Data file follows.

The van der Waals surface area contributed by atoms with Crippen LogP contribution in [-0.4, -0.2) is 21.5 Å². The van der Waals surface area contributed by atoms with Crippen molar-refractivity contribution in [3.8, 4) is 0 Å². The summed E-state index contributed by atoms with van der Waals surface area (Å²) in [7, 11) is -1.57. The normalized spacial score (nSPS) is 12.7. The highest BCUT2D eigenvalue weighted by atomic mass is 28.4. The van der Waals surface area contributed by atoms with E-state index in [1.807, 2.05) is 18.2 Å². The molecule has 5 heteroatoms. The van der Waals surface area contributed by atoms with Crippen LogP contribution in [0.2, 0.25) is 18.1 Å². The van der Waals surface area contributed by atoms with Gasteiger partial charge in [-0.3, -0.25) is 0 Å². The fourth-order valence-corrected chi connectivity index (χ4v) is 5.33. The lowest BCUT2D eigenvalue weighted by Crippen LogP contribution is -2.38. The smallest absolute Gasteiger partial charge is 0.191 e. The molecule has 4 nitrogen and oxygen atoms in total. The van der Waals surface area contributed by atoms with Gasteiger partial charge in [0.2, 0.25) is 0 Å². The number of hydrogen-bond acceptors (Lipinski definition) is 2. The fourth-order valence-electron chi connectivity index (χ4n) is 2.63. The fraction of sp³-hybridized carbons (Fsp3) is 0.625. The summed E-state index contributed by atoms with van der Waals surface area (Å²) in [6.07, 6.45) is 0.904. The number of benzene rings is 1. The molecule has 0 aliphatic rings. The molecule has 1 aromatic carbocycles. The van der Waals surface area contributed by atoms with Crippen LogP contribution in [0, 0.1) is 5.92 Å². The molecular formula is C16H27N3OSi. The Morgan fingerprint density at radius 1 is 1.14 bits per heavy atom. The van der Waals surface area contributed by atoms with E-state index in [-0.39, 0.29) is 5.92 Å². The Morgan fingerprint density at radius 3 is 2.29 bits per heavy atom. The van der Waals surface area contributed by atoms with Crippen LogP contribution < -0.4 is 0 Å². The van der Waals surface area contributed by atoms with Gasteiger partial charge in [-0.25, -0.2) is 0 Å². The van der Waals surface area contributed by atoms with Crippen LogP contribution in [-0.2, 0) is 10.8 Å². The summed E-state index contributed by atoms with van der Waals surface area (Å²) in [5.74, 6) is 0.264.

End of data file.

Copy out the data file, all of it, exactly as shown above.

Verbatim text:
The van der Waals surface area contributed by atoms with Crippen LogP contribution in [-0.4, -0.2) is 21.5 Å². The van der Waals surface area contributed by atoms with Crippen molar-refractivity contribution in [3.8, 4) is 0 Å². The summed E-state index contributed by atoms with van der Waals surface area (Å²) in [7, 11) is -1.57. The normalized spacial score (nSPS) is 12.7. The highest BCUT2D eigenvalue weighted by atomic mass is 28.4. The van der Waals surface area contributed by atoms with E-state index in [1.807, 2.05) is 18.2 Å². The molecule has 5 heteroatoms. The van der Waals surface area contributed by atoms with Crippen LogP contribution in [0.2, 0.25) is 18.1 Å². The van der Waals surface area contributed by atoms with Gasteiger partial charge in [-0.3, -0.25) is 0 Å². The fourth-order valence-corrected chi connectivity index (χ4v) is 5.33. The lowest BCUT2D eigenvalue weighted by Crippen LogP contribution is -2.38. The smallest absolute Gasteiger partial charge is 0.191 e. The molecule has 4 nitrogen and oxygen atoms in total. The van der Waals surface area contributed by atoms with Gasteiger partial charge in [0.2, 0.25) is 0 Å². The number of hydrogen-bond acceptors (Lipinski definition) is 2. The fourth-order valence-electron chi connectivity index (χ4n) is 2.63. The fraction of sp³-hybridized carbons (Fsp3) is 0.625. The summed E-state index contributed by atoms with van der Waals surface area (Å²) in [6.07, 6.45) is 0.904. The number of benzene rings is 1. The molecule has 0 aliphatic rings. The molecule has 1 aromatic carbocycles. The van der Waals surface area contributed by atoms with Crippen LogP contribution in [0, 0.1) is 5.92 Å². The molecular formula is C16H27N3OSi. The Morgan fingerprint density at radius 1 is 1.14 bits per heavy atom. The van der Waals surface area contributed by atoms with E-state index in [-0.39, 0.29) is 5.92 Å². The Morgan fingerprint density at radius 3 is 2.29 bits per heavy atom. The van der Waals surface area contributed by atoms with Crippen LogP contribution < -0.4 is 0 Å². The van der Waals surface area contributed by atoms with Gasteiger partial charge in [-0.25, -0.2) is 0 Å². The van der Waals surface area contributed by atoms with Crippen LogP contribution in [-0.2, 0) is 10.8 Å². The summed E-state index contributed by atoms with van der Waals surface area (Å²) in [5.74, 6) is 0.264.